Just before the official investigation into the Scorpene case in September, Najib finds himself surrounded by ripe controversy yet again. This time the limelight is on wife Rosmah Mansor, who was also implicated in the murder of Altantuya in 2006. The alleged RM 24.4 million ring she purchased from American company Jacob & Co has enraged the citizens, perhaps to the boiling point. As the poor go hungry, the FLOM’s extravagant ways and Najib’s meek obedience towards her has left much to be desired of our country’s leader. Add on top of that a vicious rumour of Kazakhstan gangster in-laws travelling down the grapevine, and unsurprisingly the country’s faith in Najib is now all but lost.
Mr Muhyiddin - does he have what it takes?
Enter Deputy Prime Minister Muhyiddin Yassin. Part of Najib’s original cabinet when he took over Badawi in April 2009, Muhyiddin has since made several controversial decisions that have been construed as deliberate challenges to Najib’s policies and in effect, leadership.
The most contentious of all would be Muhyiddin’s infamous declaration that he was “Malay first” rather than “Malaysian first”, in direct contradiction to Najib’s 1Malaysia platform. Najib, instead of standing up for his policy, defended Muhyiddin’s statement despite protestations from ministers and citizens alike. At the Malaysian Student Leaders Summit, Najib further equivocated on this issue, saying, “1Malaysia is our guiding philosophy. It does not matter what you say, just as long as you follow.”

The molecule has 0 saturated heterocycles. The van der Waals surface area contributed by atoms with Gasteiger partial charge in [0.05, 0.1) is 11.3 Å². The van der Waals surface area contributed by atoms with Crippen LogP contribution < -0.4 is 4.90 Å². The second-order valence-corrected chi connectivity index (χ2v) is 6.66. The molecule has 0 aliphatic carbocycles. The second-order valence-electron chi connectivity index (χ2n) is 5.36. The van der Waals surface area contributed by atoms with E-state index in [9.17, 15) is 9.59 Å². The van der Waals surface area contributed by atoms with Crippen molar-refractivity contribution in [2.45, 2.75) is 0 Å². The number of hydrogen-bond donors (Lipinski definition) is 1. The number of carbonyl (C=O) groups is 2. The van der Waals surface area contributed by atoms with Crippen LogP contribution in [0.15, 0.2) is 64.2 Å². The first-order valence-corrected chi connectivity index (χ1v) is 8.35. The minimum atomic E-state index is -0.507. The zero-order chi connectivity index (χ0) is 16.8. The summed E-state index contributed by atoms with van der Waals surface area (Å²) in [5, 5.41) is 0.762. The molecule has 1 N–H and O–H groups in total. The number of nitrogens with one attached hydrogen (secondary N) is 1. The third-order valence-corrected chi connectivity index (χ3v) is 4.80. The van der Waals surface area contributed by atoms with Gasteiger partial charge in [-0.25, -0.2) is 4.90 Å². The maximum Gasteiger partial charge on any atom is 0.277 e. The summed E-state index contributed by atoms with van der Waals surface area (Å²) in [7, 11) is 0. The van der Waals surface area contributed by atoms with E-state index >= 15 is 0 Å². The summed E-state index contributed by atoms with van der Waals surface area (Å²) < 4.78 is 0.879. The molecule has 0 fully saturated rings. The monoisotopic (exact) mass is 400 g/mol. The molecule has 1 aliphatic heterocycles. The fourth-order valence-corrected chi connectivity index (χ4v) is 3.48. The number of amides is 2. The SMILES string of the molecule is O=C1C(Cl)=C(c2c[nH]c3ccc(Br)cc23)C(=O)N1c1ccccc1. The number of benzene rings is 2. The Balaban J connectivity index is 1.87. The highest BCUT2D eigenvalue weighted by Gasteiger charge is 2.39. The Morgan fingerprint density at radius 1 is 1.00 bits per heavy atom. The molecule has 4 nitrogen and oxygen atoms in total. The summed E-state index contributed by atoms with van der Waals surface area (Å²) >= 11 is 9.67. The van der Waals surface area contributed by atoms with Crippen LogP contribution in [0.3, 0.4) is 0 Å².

Apart from a perffunctory commitment to Najib’s “1Malaysia”, Muhyiddin is also well known for his continuous and open support for Utusan Malaysia, which has recently called for a “1Melayu, 1 Bumi” movement.
Leadership qualities were apparent in Muhyiddin since the beginnings of his career. The Johor born graduated from Universiti Malaya in Kuala Lumpur before joining the Johor state public service as Assistant Secretary of Training and Scholarship. In 1986, he became Menteri Besar of Johor, and in his ten years made significant improvements to the state. The father of four, however, encountered a bumpier road within UMNO, where he contested and lost several positions including the Supreme Council seat and the position of Vice-President.